I’m trying a new blog format. I’m going to lay these out light science experiments in high school: hypothesis/experiment/results/discussion. We’ll see how it goes.

The notebook for this project can be found here

## Hypothesis

### Introduction

Wassenstein generative adversarial networks minimize the EM-distance between a generated distribution, and a true distribution:

 EM(P(generated data), P(actual data))


A conditional GAN allows one to include a condition (as an input to the generator), that effects the generated data:

 EM(P(generated data|y), P(real data|y))


### Hypothesis

I want to see if I can include the y condition by simply forcing it to be a particular value. The WGAN critic simply the EM distance between the generated data and the real distribution, so by including y in the data, I convert the minimization objective to

 EM(P(generated data, y), P(real data, y))


In effect, I’ve taken away the generator’s ability to control the condition. At the same time, I pass the condition in to the generator, so that it is forced to adapt to the y passed to it. The critic sees the joint distribution of data and condition, so it learns the full joint distribution.

## Method

This is quite easy, and for my experiment I’ve used data from one of 10 2d Gaussians. Here’s the real data-distribution, colored by y, the conditional: The generator’s structure is simply:

Gen (
(layers): ModuleList (
(0): Linear (32 -> 128)
(1): ReLU ()
(2): Linear (128 -> 256)
(3): ReLU ()
(4): Linear (256 -> 256)
(5): ReLU ()
(6): Linear (256 -> 2)
)
)


The critic is:

Critic (
(layers): ModuleList (
(0): Linear (12 -> 256) # 2 inputs from the generator, and 10 one-hot classes.
(1): ReLU ()
(2): Linear (256 -> 256)
(3): ReLU ()
(4): Dropout (p = 0.5)
(5): Linear (256 -> 256)
(6): ReLU ()
(7): Dropout (p = 0.5)
(8): Linear (256 -> 1)
)
)


I use the improved Wasserstien training regularization method, rather than the clipping approach.

During each training step I do the following:

1. Train the critic (x5)
1. Sample a batch from the dataset, of both x and matching ys.
2. Sample from the generator, passing in y
3. Review the sample with the critic, passing in y and the sample.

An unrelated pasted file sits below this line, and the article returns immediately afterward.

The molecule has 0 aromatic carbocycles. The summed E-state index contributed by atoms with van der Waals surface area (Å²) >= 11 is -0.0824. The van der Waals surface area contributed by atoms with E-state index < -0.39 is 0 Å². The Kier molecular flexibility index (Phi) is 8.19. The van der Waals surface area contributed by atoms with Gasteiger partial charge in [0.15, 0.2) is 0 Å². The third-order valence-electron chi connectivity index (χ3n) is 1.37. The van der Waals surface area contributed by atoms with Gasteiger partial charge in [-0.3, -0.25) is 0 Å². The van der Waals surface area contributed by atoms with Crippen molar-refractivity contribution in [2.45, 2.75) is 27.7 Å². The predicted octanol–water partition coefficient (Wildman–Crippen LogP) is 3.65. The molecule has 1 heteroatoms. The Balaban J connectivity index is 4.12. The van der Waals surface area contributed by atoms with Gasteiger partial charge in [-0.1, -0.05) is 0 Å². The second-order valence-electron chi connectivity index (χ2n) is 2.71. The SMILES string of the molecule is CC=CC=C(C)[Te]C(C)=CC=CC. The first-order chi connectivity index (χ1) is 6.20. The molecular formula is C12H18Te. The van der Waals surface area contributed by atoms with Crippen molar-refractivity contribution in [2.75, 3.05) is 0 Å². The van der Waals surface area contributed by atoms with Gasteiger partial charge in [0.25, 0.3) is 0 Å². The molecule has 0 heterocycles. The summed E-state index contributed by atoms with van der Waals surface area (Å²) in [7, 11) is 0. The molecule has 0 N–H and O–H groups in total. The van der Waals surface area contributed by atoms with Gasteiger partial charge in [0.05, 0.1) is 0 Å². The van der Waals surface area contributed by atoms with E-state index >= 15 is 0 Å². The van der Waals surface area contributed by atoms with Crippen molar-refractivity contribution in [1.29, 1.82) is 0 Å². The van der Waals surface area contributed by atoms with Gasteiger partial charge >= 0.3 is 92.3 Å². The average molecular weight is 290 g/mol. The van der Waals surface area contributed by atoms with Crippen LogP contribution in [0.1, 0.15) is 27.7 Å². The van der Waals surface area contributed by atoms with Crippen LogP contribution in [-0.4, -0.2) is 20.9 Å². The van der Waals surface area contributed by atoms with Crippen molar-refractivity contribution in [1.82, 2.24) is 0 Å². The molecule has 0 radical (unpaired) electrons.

4. Review the real data with the critic, passing in y and x.
5. Compute the loss, as mean(sample_review) - mean(real_review) + improved wasserstein regularization term.
6. Optimize the critic
2. Sample a batch from the dataset, of both x and matching ys.
3. Sample from the generator, passing in y
4. Review the sample with the critic, passing in y and the sample.
5. Review the real data with the critic, passing in y and x.
6. Compute the loss, as mean(sample_review)
7. Optimize the generator

The notebook for this project can be found here

## Results

This worked great! By the 30-thousandth iteration, the generator was closely matching both the clusters: And the classes of the data: This means I now have a way to feed in conditions to a WGAN, and really easily generate data conditioned on it.

It’s also interesting to look at the scores of the generated points, so these are the “reviews” of the data: ## Discussion

This leaves a few open questions:

1. Is it possible to double-down and make a generative process for ys. In this case we drew samples of y from the dataset, but perhaps it would be better to generate both data and y values, but generate y values in a separate module so that later I can set conditions.
2. Does it work for MNIST? And CIFAR?
3. Is it possible to condition on continuous values? This is easy to test as a complex multiple regression problem.

## Conclusion

It’s quite easy to make a conditional-WGAN, by simply:

1. Passing the conditions to the data-generator.
2. Also passing the conditions (and the generated data) to the critic when scoring fake data.
3. Passing the real-data and matching conditions to the critic when scoring real data.